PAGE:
So what is this war of words really all about? In reality, the real objective for Brown-Forman in the process of getting the law passed last year and defending it today is the hope to market a more-exclusive "Tennessee whiskey" label as a premium product. This has little to do with Jack Daniels vs. George Dickel, and everything to do with the positioning of Jack Daniels within a spectrum of brands in an industry that has been seeing strong growth at the higher end in recent years. 

The ability for Brown-Forman to market Jack Daniels as a premium product is an important aspect of the fight for market share with Beam's (NYSE: BEAM) Jim Beam bourbons. During the company's most recent earnings release, Brown-Forman credited its strong performance on the strength of the Jack Daniels brand, which grew sales 10% over the previous year; the company hopes to continue this success by emphasizing the premium nature of the Tennessee whiskey label.

While the fourth quarter was solid for Brown-Forman, the company is trying to solidify its competitive position due to the fact that it is competing with larger companies including Diageo and Pernod-Ricard. Following the recently approved acquisition of Beam by Suntory, the Jim Beam brand will also be controlled by a larger rival.

Solid investing opportunity
While the publicity battle over the definition of Tennessee whiskey has become the latest phase of the competition between spirit makers such as Diageo, Brown-Forman, and Beam, it is important to consider the strength of all three companies within a growing industry. Over the past five years, all three have significantly outpaced the bull market as shown below:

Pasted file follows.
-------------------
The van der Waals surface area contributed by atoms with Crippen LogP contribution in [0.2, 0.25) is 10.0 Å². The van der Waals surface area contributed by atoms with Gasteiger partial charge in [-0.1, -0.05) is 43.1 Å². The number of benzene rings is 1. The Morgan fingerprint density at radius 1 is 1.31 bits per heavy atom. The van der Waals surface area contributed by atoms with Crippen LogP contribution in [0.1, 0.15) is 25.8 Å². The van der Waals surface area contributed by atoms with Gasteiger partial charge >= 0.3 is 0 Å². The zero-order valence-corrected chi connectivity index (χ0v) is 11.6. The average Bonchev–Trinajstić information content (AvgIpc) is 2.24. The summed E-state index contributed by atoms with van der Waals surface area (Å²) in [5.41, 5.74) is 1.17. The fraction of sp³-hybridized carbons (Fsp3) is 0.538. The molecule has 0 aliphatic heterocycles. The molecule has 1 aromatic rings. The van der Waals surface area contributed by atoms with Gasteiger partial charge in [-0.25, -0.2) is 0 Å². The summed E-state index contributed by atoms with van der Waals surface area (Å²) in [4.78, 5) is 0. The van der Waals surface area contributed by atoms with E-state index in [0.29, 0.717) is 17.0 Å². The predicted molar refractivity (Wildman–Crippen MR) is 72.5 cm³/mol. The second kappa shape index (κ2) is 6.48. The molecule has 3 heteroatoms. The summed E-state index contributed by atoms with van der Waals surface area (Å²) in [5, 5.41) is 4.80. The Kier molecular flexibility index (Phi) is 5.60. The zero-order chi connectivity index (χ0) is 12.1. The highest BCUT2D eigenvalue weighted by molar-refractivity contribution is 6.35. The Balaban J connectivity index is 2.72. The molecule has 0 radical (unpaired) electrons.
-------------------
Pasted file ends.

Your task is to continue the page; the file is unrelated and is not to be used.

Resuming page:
DEO Total Return Price Chart

Share prices remain reasonable even after this stellar performance. Diageo is trading at just 16 times next years earnings, while Brown-Forman is trading at a slightly more expensive 26 times forward earnings. While a price to earnings ratio of 26 is by no means a bubble, it is a significant premium compared to the larger Diageo. Plus, Diageo features a dividend yield of 2.2%, which is higher than Brown-Forman's 1.6%. Brown-Forman's yield may be lower, but it is important to give the company credit for its place on the exclusive list of dividend aristocrats, a short list of companies that have increased their dividend payout annually for at least 25 consecutive years.

Based on current valuation and overall brand portfolio, Diageo seems to be the logical choice for an investment today. However, both companies are likely contenders to beat the market going forward.

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The article Diageo Fires Back in the Next Round of the Whiskey Wars originally appeared on Fool.com.

Brian Shaw owns shares of Diageo (ADR). The Motley Fool recommends Beam and Diageo (ADR). Try any of our Foolish newsletter services free for 30 days. We Fools may not all hold the same opinions, but we all believe that considering a diverse range of insights makes us better investors. The Motley Fool has a disclosure policy.